The National / December 8, 2021
Syndicated professions may still restrict Palestinians’ right to work.
Lebanon on Wednesday removed barriers for Palestinian refugees to access some of the local labour market, but most white-collar jobs remain barred without a Parliament vote.
The decree, published on the Labour Ministry’s website, says Palestinians born in Lebanon, as well as non-Lebanese with a Lebanese mother or married to a Lebanese citizen, are now allowed to work in professions managed by Lebanese orders and syndicates.
But it remains to be seen whether orders and syndicates will choose to amend their rules to allow Palestinians to work. “The majority request reciprocity,” said Abdelnasser El Ayi, project manager at the Lebanese-Palestinian Dialogue Committee, an inter-ministerial body headed by the prime minister’s office. This remains impossible as long as there is no Palestinian state.
Laws governing jobs organised by order, such as engineering, medicine, pharmacy and law, can only be changed by lawmakers in Parliament, Mr El Ayi told The National.
Syndicated professions, including nursing or physiotherapy, may be governed by a government decree or by a law voted by Parliament.
In a 2017 census, the LPDC found that 174,000 Palestinians live in Lebanon. They are the descendants of hundreds of thousands of Palestinians who were displaced by the 1948 Arab-Israeli war.
“We are very happy if this decision can serve us and the country we live in,” said Mustapha Abu Harb, a spokesperson for Palestinian group Fatah in Lebanon.
“Palestinian workers, engineers, or doctors are needed considering the difficult economic conditions in Lebanon,” he told The National. “We are ready to play our part.”
Until Wednesday’s amendment, Lebanese labour laws barred Palestinians from a list of more than 30 professions. Decrees can be amended by a minister and do not require a vote from MPs. Palestinians remain prohibited from buying land in Lebanon.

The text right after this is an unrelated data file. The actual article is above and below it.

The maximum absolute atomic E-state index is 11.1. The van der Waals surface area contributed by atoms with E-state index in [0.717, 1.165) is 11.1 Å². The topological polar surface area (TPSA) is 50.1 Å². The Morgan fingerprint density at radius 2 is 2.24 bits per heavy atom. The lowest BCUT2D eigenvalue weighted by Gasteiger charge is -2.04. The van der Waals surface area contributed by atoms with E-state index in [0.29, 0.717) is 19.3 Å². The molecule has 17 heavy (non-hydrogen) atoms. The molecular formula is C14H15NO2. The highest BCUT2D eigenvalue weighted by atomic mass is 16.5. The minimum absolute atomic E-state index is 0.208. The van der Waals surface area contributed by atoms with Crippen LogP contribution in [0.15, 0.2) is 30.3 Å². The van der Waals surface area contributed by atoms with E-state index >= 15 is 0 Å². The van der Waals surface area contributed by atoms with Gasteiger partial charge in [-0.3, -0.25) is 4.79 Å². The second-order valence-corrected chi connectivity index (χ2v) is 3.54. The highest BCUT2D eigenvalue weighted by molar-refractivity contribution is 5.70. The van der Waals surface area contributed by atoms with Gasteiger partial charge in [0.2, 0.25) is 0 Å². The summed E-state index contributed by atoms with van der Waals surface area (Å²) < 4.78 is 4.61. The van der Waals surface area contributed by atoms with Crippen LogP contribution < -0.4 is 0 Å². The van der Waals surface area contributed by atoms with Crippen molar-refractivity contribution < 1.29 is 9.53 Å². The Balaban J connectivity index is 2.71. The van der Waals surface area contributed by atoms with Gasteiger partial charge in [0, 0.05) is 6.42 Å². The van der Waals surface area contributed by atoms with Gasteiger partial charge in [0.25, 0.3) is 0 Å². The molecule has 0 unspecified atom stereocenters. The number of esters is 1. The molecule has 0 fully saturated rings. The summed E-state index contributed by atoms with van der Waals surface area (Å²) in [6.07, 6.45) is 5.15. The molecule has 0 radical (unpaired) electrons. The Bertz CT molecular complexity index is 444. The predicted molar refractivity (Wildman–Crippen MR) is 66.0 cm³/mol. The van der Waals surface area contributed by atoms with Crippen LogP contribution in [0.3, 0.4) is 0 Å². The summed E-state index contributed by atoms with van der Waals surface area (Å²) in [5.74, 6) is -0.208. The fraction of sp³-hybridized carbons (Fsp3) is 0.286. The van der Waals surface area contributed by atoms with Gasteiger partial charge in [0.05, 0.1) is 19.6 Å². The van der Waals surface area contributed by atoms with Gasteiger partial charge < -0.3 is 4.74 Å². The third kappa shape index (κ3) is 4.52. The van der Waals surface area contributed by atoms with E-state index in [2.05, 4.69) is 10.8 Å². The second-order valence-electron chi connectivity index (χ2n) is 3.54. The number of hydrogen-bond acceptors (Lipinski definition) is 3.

A crackdown against illegal foreign workers in 2019 caused mass protests in Palestinian camps across the country, which are managed by UNRWA, with Palestinians demanding labour rights on a par with Lebanese. Palestinian employees benefit from only 8 per cent of their contributions to Lebanon’s National Security Fund despite their employers paying 23.5 per cent.
The LPDC has been working on increasing Palestinians’ access to the healthcare sector in light of the high number of departures of Lebanese doctors and nurses caused by the country’s economic crash. In the past month, Parliament voted a law allowing Palestinians to register in the syndicate of nurses.
“This was the first time that a syndicate explicitly changed its law to allow Palestinians to register and this is mainly due to the huge need for medical staff in the country,” said Mr El Ayi.
“We are now looking into each syndicate to see how we can work with them to allow Palestinians to access these professions.”
Sunniva Rose – correspondent, Beirut